Wednesday, December 15, 2010

The Day...We Sailed Around The Lightship

Charlie Nichols was the least likely person I would ever have expected to take an interest in me.

He was the plumbing instructor at Eastbourne Technical School, one of eight institutions of higher learning I can remember attending. To this day, more than half-a-century later, I seemed an unlikely candidate for the benign attention of a school master.

Mostly it was of the ear-grabbing, ruler- whacking, bum-roasting, cane-wielding methods of retributions that Masters singled me out. Mister Nichols was a salt-and-pepper wrinkly-haired craggy red-faced character, with a permanent nose-drip, who slouch-lurched in a peculiar rolling gait. My first impression was of a local yokel, clad in a long grey workshop coat, complete with rural Sussex drawl.

His classroom/workshop was an echo-chamber barn-like space converted above the former indoor swimming pool of the prewar mansion housing the red-brick ivy-covered school. Below its reinforced wooden floor, via a trapdoor, supplies of copper and galvanized pipes were stacked in racks in the tiled pool area.

Charlie, as we referred to him amongst ourselves, would call on me to help lug supplies up into the classroom. It is possible the faculty had been warned not to let me out of their sight by “Basher” Blackwell, principal. I quickly learned the deceptive weight of a thin, pliable sheet of lead. It was like having my own personal weight-lifting trainer.

It helped build my 129-pounds frame without bulking up.(Many years later I mentioned it to Charles Atlas - billed as the “Strongest Man in the World” during what may have been his last interview, but he may have sensed his days were numbered and was more interested in religion at that time). Lifting lead prepared me for my evening job; collecting deckchairs from the beach. (Another "Day").

One perpetual trait about the building trade is that raw materials, lead and copper especially, are prime targets for thieves. Always expensive, it became almost impossible to obtain following the end of WWII. Consequently our “rations” to practice the craft of plumbing, were zealously guarded.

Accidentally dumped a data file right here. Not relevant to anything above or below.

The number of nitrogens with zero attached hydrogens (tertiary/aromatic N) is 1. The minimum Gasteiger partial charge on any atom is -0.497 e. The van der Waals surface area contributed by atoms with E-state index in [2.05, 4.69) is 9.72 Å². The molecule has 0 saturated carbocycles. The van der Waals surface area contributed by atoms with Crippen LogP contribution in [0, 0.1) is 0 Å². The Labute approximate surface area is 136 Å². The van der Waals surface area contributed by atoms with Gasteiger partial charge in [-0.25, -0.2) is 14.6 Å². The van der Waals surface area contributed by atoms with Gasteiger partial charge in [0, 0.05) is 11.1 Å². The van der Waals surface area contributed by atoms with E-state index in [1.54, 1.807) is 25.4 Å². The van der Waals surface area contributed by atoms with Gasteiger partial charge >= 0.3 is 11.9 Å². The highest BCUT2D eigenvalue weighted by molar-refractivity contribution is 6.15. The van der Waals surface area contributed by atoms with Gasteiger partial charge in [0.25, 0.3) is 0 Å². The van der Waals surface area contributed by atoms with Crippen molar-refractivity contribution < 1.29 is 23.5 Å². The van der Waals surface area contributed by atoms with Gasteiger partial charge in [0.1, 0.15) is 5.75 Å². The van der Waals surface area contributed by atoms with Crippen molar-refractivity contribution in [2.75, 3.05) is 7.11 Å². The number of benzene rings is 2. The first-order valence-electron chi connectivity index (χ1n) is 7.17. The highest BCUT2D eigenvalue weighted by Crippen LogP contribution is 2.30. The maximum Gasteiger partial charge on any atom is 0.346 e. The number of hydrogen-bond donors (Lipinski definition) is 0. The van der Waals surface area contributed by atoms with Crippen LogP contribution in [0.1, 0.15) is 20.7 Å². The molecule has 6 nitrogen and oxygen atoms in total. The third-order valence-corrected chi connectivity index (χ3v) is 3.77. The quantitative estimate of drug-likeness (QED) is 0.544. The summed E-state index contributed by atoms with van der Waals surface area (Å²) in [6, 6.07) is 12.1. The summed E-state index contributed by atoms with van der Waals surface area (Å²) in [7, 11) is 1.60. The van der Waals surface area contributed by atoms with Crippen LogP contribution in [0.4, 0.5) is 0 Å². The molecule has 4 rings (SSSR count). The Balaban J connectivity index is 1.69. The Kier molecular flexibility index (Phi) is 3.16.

Mostly what I remember about the never-ending classes was the ability of a master-plumber to turn a square sheet of lead into a three-dimensional pipe by bossing it – using peculiarly-shaped wooden “mallets” above and below to bash the metal into submission and work(move) it into the required shape.

One of his showpiece exhibits Charlie would proudly show off was the work of a former apprentice who had created a replica of Eastbourne lighthouse and rocks, from a nondescript slab of lead. All I can recall of my efforts to produce a T-joint plumbing fixture was; I probably created a new letter in the alphabet!

So it was a complete surprise when one Friday workshop session he asked me if I would be available the next day to be his crew aboard a dingy to go sailing. I had no idea it would be the start of a lifelong love/hate relationship with pointy-ended rag-bags extending to the present.

The sea, ships, and an abstract yearning to join the navy if I ever completed the endless sentence of school, always lurked in the recesses of my mind. While other kids floundered about when asked by adults, parents and relative the inevitable questions: “What are you going to do when you leave school?” I responded with alacrity: “Join the navy.”

At that time, in my mind's eye, the Royal Navy ruled the waves and England ruled the world with its far-flung colonies and Empire being touched by sunrise and sunset around the globe.

The fact that we “rulers” were still surviving on ration cards and shortages and meat, butter and eggs still a luxury, didn't enter my mind. It had always been thus for me, growing up during the Blitz to D-Day and beyond.

Near the Redoubt, a fortress created on my south coast home town to thwart the ambitions of Napoleon a couple of centuries earlier, the sleek, colorful light-weight carvel and hard-chine boats of The Eastbourne Yacht Club nestled on the beach above the high-tide mark.